How to wash your linens: natural, practical & environmentally conscious suggestions

This is how I wash all of my clothes & linens:

  • infrequently

  • in cold water

  • by hand or with like colors in the washing machine

  • with a homemade liquid Marseille soap laundry detergent

  • line dry

Very rarely I will wash something in warm or hot water (like towels) but usually I don’t find this to be necessary.

One really important note before I get into all of this is that I’m really talking about natural fibers here. Over the years I’ve been able to slowly reduce and replace synthetic fibers with natural ones, and I’ve noticed that natural fibers really don’t get as smelly! Which makes sense when you think about it: imagine how wearing a plastic bag would trap in all that yuck. Whereas linen and wool, for example, are naturally anti-bacterial.


I only wash clothes when they’re stinky or really dirty. We wear our clothes several times before washing—especially in the wintertime when personally I don’t sweat as much and my clothes don’t really get stinky or dirty. I wear many layers, so smaller items like socks & undergarments get washed more frequently, sometimes even just by hand. Main garments like dresses, pants, and shirts get put in the laundry pile after… a week of wear? A month? It really depends. Rather than tossing them straight in the laundry basket, we hang them up to air out overnight (only if they’re stinky), or put them back in the closet. I almost never need to wash sweaters and other overlayers, especially if they are wool.

A great tip I once heard: wear your underwear into the shower, and wash them in there as you wash your body, then hang to dry. I find this to be extremely practical and environmentally responsible.

I also use aprons to protect my garments from getting splattered while cooking or herbal potion making. I don’t mind wearing a slightly dirty apron, and while I love my aprons, their purpose is to get dirty so I don’t shy away from that happening.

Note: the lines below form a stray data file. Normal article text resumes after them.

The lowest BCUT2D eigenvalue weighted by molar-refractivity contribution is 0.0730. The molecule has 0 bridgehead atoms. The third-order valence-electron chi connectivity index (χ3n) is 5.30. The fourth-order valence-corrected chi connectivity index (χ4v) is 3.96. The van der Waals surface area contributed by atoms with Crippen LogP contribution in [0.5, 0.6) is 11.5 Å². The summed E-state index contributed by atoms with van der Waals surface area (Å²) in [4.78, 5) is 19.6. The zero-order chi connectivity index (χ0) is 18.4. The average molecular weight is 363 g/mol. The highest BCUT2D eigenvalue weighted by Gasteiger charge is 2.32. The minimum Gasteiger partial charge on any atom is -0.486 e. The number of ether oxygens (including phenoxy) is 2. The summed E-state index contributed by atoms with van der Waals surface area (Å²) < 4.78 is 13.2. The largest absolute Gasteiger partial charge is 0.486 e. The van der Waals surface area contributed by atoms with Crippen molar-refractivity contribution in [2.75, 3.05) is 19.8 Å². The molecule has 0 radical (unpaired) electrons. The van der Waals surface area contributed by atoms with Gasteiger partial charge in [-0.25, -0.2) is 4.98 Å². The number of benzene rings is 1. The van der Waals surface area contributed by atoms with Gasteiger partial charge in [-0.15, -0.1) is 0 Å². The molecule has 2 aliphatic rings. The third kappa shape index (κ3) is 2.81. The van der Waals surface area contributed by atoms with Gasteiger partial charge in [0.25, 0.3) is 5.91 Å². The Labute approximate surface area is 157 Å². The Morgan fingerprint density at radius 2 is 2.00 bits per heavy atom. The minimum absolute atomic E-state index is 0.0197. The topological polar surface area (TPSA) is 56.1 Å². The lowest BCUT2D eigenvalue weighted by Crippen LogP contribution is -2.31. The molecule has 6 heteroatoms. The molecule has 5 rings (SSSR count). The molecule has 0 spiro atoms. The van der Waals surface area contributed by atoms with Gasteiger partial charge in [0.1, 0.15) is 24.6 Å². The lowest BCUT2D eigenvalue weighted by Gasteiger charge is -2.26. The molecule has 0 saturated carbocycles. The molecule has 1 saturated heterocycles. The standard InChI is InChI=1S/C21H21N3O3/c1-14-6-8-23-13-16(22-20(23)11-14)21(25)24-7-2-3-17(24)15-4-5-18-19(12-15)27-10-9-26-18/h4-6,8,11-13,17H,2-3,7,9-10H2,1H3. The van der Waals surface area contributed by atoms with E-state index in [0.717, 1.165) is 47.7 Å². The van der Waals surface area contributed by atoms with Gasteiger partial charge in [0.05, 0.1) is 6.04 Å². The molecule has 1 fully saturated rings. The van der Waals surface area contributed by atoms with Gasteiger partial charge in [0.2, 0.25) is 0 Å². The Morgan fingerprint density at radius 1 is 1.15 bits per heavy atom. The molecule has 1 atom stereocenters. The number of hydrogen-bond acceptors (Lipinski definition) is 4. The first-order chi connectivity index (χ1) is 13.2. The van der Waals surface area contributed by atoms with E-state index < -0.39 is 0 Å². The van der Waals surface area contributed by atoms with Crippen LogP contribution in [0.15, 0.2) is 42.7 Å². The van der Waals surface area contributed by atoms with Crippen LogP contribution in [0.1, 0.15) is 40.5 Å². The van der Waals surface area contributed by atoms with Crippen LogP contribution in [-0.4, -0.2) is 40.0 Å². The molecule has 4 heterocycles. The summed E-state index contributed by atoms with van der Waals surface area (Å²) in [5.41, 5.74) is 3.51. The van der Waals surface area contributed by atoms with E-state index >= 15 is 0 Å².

for stains: I have a few different approaches.

  • If you can catch it in the moment, you can almost always rinse out a fresh stain with cold water!

  • For mild stains, I’ll rub a slightly dampened bar of Marseille soap on the dry stain.

  • I’ve also had success with soaking a stained item in Sodium Percarbonate (similar to oxygen bleach) or Sodium Carbonate (Washing Soda). Usually I mix up to 1/4 cup of this in hot water (I feel like they need the heat to dissolve). Then I let it cool down before putting the stained item in. Let it soak for several hours or overnight, then wash as usual. This has worked on turmeric stains, which are the hardest stains for me to remove! (Read & heed warning labels for these ingredients—they are strong and need to be used with caution and wisdom!)

  • Other methods: sprinkling salt on a wine stain, adding baking soda to the washing machine, distilled white vinegar, Buncha Farmers stain remover bar soap…

a note on drying: We don’t have a dryer (which is common in Europe) and I’ve dreamed of having a backyard laundry line for years. Before having a private yard, I would dry our clothes on a drying rack on the porch, or inside by a heater, sunny/open window (depending on the season), or near the wood stove. When I had easy access to a laundromat, I would often pay to dry bulky items like towels and sheets. Everything else dries in about a day in the cold season, and just a few hours outside when it’s warm.

for folks who use cloth menstrual pads: What I try to do is immediately rinse the bloody pad/period underwear in cold water, and then hand wash (in a small mixing bowl) with my homemade liquid Marseille soap. Then I wring out really well (or toss in the washer for the spin cycle), and line dry. It’s basically the same process if I don’t wash it while it’s still fresh, just harder to get all the blood out. I usually soak it in a bowl of water for a few hours, with some tea tree essential oil if it’s smelly. Then proceed. If they’re really dirty, after getting most of the blood out/handwashing, I will toss them in with a load of laundry, if I happen to be doing laundry. Side note: It’s a lot of work, but I LOVE using cloth menstrual pads/underwear. They work really well, and are so much more comfortable! It also feels really good to not be buying & throwing away loads of plastic/trash every month. If I’m feeling extra witchy, I’ll save some of the blood/water (no soap) and return it to the earth, offer it to a plant, or water the garden. 

* I’d like to acknowledge here that I don’t have children, and that might change my approach to laundry!

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